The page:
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Back to Fallujah

By Michael Fumento

It doesn't take very long out here to realize that you're not in Kansas anymore. After arriving at Camp Fallujah at 4 in the morning by Blackhawk from Baghdad's Green Zone, I had barely settled into my bunk in the transient tent when I heard the thump, thump, thump of outgoing artillery fire. Last year during my entire Fallujah embed I never heard a single round.

The military being the military, they arbitrarily decided my first embed would not be Ramadi as I requested but Fallujah again. But my tame little pussycat of a city from last May has sprouted long nails and teeth. Lots of people have returned to the city and tucked among them have been insurgents, along with terrorists from Syria, Saudi Arabia, and other countries. All want a crack at the infidels and their Iraqi lackeys. Further, U.S. troop strength is down from around 3,000 to 300 with Iraqi Army (IA) troops filling the vacuum. To the bad guys -- known by several names but I'll stick with "Mooj" for Mujahadeen -- that's an invitation to a party.

I later learned the artillery wasn't high explosive but rather illumination rounds called in to help fend off the largest Mooj attack this year in Fallujah. An Iraqi Army (IA) position called Operating Post 3 comprising about 80 IA and three Marines was stealthily enveloped on three sides by about 50 Mooj. The "Jundi," as the Iraqi soldiers like to be called, held off the attack with their AK-47 rifles and a couple of light machine guns. They only had to hold on for about 15 minutes for a Marine Quick Reaction Team to arrive, but in a war in which firefights often last a minute or two that was an eternity.

When the Marines did arrive they and the Jundi quickly switched to the offensive. For 17 hours they pursued the Mooj through the city, ultimately killing 18 and taking prisoners. One Jundi died with five Jundi wounded. What could have been an absolute disaster became, in this war of small actions and small arms, a stunning success. The Mooj will be licking their wounds for months to come.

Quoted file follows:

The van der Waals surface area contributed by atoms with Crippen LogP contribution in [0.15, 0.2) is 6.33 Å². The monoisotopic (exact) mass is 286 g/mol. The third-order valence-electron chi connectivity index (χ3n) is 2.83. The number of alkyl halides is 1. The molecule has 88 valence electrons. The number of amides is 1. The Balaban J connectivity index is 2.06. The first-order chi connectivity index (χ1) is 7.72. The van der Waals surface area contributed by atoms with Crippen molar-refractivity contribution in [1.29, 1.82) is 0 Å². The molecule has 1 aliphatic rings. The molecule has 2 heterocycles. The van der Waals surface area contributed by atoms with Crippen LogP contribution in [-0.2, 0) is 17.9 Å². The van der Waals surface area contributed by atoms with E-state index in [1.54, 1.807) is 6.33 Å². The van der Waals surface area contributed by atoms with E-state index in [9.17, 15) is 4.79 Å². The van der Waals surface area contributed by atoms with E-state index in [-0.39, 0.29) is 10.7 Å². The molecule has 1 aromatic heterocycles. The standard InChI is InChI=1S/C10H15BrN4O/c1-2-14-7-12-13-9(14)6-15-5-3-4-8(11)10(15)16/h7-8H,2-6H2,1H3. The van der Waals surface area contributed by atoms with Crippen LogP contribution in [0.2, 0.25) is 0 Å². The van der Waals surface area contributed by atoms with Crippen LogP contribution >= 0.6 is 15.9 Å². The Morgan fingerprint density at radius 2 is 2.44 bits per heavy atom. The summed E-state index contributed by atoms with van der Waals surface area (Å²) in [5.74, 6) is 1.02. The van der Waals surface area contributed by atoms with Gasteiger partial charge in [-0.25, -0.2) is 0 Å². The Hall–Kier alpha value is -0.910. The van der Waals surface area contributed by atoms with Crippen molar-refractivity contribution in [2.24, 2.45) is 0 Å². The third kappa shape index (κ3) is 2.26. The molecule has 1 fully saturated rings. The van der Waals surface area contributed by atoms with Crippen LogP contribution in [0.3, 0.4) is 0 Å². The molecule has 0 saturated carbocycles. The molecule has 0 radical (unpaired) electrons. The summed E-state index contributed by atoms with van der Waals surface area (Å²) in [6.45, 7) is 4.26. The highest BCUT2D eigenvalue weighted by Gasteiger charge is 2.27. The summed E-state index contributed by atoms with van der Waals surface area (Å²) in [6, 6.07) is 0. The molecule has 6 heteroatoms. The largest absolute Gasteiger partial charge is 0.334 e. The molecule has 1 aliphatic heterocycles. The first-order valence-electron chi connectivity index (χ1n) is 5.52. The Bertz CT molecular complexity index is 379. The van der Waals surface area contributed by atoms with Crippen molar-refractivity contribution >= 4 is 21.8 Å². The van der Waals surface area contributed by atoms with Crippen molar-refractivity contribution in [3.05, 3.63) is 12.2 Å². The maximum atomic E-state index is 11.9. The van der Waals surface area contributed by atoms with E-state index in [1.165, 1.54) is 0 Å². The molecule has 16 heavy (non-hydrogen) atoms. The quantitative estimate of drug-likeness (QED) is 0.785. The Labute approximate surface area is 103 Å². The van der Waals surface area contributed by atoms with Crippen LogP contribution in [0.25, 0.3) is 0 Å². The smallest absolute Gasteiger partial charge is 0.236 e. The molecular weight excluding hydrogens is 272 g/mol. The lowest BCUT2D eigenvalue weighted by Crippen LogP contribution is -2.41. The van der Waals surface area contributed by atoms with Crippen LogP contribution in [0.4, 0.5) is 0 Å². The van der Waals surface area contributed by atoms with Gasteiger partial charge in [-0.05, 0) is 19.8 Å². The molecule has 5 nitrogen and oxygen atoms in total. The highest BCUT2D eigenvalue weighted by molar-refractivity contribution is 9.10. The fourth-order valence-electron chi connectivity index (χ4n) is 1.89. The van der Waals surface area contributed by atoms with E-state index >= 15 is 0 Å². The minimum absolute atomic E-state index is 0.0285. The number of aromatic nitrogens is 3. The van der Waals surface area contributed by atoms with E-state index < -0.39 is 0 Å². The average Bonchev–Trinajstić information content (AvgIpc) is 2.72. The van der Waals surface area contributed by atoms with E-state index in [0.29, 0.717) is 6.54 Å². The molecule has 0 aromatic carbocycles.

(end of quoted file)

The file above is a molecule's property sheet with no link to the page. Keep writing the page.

On my second night in the area, in Karbala just northeast of the city, I was standing outside enjoying a beautiful moonlit night and watching the Jundi excitedly prepare for the arrival of a captured suspect terrorist. Suddenly I heard the brat-brat-brat of machine gun fire perhaps two miles away. Then all hell broke loose out there. I listened for awhile, then went inside to find out what was happening. It wasn't good.

Seven insurgents had attacked a checkpoint at a vital bridge over the Euphrates that I would later visit. The Jundi were already jumpy from having three rocket propelled grenades fired at them earlier in the day, two of which hit the bridge. They were now perhaps overeager now in returning fire from both the bridge position and an upper floor of a building near the bridge where they had more soldiers stationed. At some point the Mooj slipped out but in the meantime a Marine quick reaction force had arrived. The Marines, unfortunately, were unaware that it was Jundi on the bridge and took them under fire even as the Jundi started firing at the Marines.

The commander of the unit I was embedded with worked his walkie-talkie furiously to get both sides to cease fire. He succeeded just in time. The Marines were about to call in a helicopter gunship to fire up the "Mooj" on the bridge and in the building. Ultimately, although about 2,000 rounds had been fired off (300 Marine, 1700 Iraqi), nobody was hurt. No, it's definitely *not* like in the movies where it usually only takes one or two rounds to bring down a soldier. Unless a sniper is at work, it takes a lot of bullets to kill a man.

The next day on a two-hour foot patrol we heard another firefight and saw flares go up and smoke rising, though building blocked our view. I caught some of it on videotape and camera. Yet another firefight broke out fairly close to us but not close enough to hear. We moved towards it in case any escaping Mooj might come our way. None did. Now, even as I type this I'm told there's more shooting going on outside.

[Later entry.]

When I went back to Camp Fallujah to be handed over to another embed our Humvee broke down and while we were waiting for it to be fixed again there was the thumping of outgoing artillery. Finally we got to Camp India east of the city at 2 am, a medium-sized outpost. Exhausted, I quickly fell asleep only to be awakened by a number of loud explosions that sounded awfully close. They were. The Mooj had hit us with large (122 millimeter) mortars that flew over the camp and landed just outside. Very rude Mooj they were, but I got the better of them. I rolled over and went back to sleep.

View photos from Fallujah.

April 13, 2006 12:17 PM  ·  Iraq